She raised the blinds to let the sunshine in, and then I had her soup to eat.
After the soup she explained, “Your gardener told me you were ill.”
I had no idea what to say, my eyes were closing against my will.
“Come on, young woman, off to sleep,” said she, and I gladly went.
I slept at once in my clean fresh sheets. My crying was all spent.
I awoke unsure of what I’d see, a delightful aroma filled the room;
a cheery fire awaited me, to take away the chilly gloom.
She’d left a note, which read, ‘I’ve left a meal, and tomorrow I will call.’
I had not the strength to ponder, why she had come at all.
On the morrow just on daybreak, she was there once more
Her clothing clean and tidy, yet still her battered hat she wore.
I didn’t know how to thank her for the kindness she had shown.
It was so far outside my experience, on the streets where I had grown.
“Your life has been so empty dear.” How did she understand?
“It will be all right you’ll see;” said she, as she gently touched my hand.
“What is your name, my dear?” she asked, with her sweet slow smile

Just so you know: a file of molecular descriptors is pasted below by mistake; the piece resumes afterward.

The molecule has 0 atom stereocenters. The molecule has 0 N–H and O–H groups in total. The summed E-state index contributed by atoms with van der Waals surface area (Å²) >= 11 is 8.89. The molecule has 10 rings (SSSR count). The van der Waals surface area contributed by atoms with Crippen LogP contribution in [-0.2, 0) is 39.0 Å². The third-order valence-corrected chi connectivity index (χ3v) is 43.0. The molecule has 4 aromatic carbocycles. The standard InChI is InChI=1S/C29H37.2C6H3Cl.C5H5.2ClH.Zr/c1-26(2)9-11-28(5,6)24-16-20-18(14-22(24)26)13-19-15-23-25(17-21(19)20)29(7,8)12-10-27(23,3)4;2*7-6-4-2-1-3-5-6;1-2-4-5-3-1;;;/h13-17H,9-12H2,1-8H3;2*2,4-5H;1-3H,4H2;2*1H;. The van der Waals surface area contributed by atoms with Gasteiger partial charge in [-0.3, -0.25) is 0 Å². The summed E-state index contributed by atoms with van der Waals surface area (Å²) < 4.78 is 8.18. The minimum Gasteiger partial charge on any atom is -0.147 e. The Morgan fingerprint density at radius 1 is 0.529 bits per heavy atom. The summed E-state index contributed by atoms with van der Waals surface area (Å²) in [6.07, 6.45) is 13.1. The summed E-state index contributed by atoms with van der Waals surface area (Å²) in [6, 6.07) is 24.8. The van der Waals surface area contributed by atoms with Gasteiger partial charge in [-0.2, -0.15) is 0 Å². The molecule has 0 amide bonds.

“Of course I gave you your park name, it’s been bestowed on you a while.”
“My park name?” I queried. “Whatever do you mean?”
“Oh; I give everyone a name my dear!” and her eyes began to gleam.
“We have so many characters in the passing parade I see,
that I bestow on each a name that means who they are to me.”
I was not certain I would like or understand what I was about to hear.
She looked at me, and gave my hand a pat. “Why you are the ‘Lady Guinevere;’
still in search of ‘Camelot’. Be patient dear, she added, I just know it will arrive;
if you can just stop from shutting out the world in order to survive.”
How had this strange woman looked inside, and found the child that once I’d been?
I was profoundly shaken, how could she know these things others had not seen?
She smiled once more and waited, “And so what is your name?”
I grinned at her at last, and made no attempt to hide my pain.
“My name is Jennifer,” I said, how we laughed at that. ‘Guinevere’ was so correct
“Well now, Lady Jennifer.” she said, in her manner so direct
“My name is Francesca, however dear; you may call me Fran.”
We shook hands my new friend and I, and we talked as some friends can.
Three more days went by before I was well enough to work resume
Fran came by each day to check on me, she didn’t just assume
always asking if it were convenient for her again to call,
I thanked her and told her truly it was not inconvenient at all.
Day four I had risen early it was still a little dark
I made two mugs of hot, sweet, tea and joined Fran in the park
She was clearly so delighted, we enjoyed that place and time.
Then each morning thereafter, a small bench space was mine
I learned about the pigeons; their names and all their individual deeds .
They soon became accustomed to my joining in their morning feeds